I put quite a lot of effort into researching, composing, and publishing articles here, but sometimes that effort comes back to bite me. Last week, I published two articles about quarantine flags in macOS. I don’t normally use emojis in my posts here, and very seldom in their titles. But in this case, I wanted to include the international Quarantine flag, known as Flag Lima, with black and yellow chequers. That is the flag still flown from ships in harbour when they remain under quarantine, before being allowed free entry into a port. It would have been very appropriate to my two articles.
So I reached up for the Emoji & Symbols viewer at the right of my Mac’s menubar, and browsed through the large display of flags among the emoji listed. There was no Flag Lima to be found.
Fortunately, that window supports search, so I put in the word yellow. There is no plain yellow square in any of the Unicode code points which would have sufficed.
I did, though, see the 🎗 Reminder Ribbon, which seemed quite appropriate given the behaviour of quarantine flags in macOS. It’s also – and here you may need to suspend your disbelief for a few lines – bright yellow, in reference to the song Tie a Yellow Ribbon Round the Ole Oak Tree from the early 1970s, which was the cue for the first modern use of a folded ribbon as an awareness symbol.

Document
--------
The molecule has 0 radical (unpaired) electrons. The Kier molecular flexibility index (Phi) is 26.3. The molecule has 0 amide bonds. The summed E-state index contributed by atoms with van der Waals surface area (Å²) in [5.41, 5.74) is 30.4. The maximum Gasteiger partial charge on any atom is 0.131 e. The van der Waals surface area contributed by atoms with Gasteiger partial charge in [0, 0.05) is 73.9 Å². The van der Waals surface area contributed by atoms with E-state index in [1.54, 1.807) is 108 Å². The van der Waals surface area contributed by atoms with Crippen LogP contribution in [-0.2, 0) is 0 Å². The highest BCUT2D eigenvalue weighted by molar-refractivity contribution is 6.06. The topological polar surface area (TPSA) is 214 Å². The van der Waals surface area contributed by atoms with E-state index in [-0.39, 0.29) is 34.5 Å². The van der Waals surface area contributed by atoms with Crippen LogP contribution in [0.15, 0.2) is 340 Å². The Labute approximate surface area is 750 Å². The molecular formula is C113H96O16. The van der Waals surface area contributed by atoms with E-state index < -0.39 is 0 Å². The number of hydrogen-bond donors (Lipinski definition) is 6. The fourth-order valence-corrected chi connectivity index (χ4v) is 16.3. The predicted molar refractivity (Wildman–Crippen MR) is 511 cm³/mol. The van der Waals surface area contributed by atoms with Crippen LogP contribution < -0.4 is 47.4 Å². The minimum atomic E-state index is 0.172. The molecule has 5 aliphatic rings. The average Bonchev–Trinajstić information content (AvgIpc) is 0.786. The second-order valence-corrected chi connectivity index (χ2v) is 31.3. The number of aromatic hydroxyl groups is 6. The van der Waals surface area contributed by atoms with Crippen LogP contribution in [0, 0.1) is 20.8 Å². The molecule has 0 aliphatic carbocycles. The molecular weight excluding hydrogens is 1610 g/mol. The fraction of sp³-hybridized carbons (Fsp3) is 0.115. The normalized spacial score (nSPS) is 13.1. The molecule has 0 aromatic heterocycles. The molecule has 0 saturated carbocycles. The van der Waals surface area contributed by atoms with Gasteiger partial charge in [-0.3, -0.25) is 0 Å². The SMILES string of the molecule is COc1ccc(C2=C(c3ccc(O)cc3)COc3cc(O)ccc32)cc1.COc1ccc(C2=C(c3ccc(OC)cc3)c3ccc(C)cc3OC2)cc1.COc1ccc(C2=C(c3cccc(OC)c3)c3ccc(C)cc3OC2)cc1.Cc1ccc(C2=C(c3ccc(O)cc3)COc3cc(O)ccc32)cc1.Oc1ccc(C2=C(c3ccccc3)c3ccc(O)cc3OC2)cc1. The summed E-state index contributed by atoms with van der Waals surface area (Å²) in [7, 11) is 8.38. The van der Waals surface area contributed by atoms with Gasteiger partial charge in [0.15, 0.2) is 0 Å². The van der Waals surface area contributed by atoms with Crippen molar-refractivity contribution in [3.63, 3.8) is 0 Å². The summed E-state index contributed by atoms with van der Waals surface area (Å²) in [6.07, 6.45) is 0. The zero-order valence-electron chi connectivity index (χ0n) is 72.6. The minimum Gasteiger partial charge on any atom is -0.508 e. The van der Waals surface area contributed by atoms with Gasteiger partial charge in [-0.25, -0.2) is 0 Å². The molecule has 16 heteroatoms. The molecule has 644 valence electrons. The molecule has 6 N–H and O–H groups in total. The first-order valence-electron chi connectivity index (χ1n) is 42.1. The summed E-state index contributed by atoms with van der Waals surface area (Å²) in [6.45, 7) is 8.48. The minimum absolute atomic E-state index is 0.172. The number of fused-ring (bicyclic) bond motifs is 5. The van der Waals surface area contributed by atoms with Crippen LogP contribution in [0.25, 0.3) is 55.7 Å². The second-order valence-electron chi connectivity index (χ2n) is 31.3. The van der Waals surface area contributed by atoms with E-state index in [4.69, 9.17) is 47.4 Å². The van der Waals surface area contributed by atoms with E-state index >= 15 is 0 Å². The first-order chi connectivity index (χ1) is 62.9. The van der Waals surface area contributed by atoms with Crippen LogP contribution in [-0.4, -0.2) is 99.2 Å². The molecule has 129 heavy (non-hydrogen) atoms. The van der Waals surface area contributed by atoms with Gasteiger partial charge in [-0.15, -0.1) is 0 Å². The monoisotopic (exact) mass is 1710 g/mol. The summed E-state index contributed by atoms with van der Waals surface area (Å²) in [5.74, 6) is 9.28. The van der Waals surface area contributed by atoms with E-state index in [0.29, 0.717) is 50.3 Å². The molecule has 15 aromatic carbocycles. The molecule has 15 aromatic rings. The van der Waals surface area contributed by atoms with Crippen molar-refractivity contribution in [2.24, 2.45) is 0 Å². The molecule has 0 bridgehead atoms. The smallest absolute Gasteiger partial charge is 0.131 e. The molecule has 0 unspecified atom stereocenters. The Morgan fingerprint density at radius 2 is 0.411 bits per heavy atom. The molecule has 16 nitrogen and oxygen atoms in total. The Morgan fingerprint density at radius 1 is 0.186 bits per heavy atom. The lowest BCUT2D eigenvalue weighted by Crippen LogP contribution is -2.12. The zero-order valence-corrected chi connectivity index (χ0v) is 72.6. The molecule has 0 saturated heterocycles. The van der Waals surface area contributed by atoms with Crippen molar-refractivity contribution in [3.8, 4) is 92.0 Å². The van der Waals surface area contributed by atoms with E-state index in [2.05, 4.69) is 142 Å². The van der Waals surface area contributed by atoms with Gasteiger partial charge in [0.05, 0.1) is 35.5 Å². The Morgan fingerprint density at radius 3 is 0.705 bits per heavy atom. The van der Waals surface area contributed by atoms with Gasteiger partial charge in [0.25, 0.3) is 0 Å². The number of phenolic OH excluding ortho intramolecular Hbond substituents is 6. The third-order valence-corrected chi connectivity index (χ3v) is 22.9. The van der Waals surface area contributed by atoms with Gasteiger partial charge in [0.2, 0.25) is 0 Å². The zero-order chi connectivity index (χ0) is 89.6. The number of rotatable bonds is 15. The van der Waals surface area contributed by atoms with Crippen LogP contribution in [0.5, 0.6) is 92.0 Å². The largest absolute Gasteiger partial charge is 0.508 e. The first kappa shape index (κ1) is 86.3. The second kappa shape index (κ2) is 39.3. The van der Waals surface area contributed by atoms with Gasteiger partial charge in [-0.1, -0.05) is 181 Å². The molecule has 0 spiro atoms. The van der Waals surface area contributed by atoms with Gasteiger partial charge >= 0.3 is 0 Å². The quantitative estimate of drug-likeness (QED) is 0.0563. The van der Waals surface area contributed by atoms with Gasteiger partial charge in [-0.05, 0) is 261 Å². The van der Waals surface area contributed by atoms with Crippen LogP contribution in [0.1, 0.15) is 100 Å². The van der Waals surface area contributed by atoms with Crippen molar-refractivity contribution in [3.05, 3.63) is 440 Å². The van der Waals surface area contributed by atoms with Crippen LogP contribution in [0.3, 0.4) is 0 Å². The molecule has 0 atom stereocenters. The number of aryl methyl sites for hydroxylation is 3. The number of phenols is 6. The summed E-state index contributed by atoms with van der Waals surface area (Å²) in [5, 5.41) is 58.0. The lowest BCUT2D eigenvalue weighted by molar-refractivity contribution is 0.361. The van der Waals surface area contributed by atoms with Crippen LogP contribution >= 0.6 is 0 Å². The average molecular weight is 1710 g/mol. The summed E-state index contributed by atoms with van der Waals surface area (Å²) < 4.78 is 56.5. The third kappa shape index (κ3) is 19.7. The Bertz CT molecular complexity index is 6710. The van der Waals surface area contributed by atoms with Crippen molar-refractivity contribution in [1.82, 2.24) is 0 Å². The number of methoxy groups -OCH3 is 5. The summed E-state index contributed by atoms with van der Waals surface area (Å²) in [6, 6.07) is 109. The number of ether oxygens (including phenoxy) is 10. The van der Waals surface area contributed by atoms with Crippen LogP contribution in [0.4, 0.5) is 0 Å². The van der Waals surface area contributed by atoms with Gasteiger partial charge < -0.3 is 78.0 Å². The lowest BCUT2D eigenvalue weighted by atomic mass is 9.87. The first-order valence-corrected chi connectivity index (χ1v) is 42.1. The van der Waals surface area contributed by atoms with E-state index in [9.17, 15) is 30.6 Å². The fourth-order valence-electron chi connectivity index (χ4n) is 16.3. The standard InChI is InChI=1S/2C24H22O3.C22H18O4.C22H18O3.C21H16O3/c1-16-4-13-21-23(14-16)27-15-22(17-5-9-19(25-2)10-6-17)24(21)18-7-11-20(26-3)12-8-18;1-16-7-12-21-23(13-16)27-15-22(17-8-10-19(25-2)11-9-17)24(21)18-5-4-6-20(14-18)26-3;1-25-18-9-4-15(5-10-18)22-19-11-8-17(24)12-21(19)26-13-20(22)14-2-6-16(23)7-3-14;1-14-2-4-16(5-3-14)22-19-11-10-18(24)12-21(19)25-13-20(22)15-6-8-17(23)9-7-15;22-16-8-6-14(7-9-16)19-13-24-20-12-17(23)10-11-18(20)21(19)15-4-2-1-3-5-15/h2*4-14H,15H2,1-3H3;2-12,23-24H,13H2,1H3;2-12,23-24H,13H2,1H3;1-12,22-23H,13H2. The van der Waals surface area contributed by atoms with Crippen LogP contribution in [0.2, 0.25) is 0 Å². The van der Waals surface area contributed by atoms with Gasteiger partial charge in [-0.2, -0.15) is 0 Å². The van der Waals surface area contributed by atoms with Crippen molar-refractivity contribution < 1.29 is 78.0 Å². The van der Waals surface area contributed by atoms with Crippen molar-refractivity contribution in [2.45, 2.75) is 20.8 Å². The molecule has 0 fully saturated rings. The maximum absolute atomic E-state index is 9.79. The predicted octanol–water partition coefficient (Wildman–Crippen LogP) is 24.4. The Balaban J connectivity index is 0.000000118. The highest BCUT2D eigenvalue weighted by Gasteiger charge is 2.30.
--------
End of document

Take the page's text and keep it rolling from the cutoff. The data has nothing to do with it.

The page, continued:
If anything, that was even better: yellow for quarantine (think Yellow Fever, one of the old reasons for quarantine of ships), a ribbon for awareness and memory – just perfect for quarantine flags in macOS.
The first of my pair of articles published here just as I was about to leave the house on Thursday morning. The ribbon had mysteriously changed colour to blue, which was the colour of my language when I noticed what had happened.
So just what is the colour of Unicode code point U+1F397? How could WordPress possibly have found me a blue ribbon when everywhere else it’s yellow?
The answer is that the Unicode standard fails to define that emoji’s colour. It could be anything from black to green. Seriously. The official Unicode character properties for code point U+1F397 don’t even mention colour. Blue is just fine as far as the standard (a significant word in this context) is concerned.
I appealed to Emojipedia, a wonderful resource on all things emoji, where it showed me that some implementations are actually pink. Microsoft, Facebook and LG think that’s fine.
The infuriating thing is that wherever I look, even on Wikipedia, this ribbon is yellow, except on my own blog articles. And, unlike with some Unicode emoji, there’s no character modifier which allows me to set the colour, I just get whatever I’m given.
I’ve long had my doubts about the ability of emoji, particularly those included in Unicode, to support even the vaguest emotional communication. This only goes to show how flawed they are. So I’m sorry if you were somewhat mystified by the appearance of unrelated emoji in the titles of those two articles. It wasn’t me, it was a standard which in this case doesn’t appear to define anything meaningful.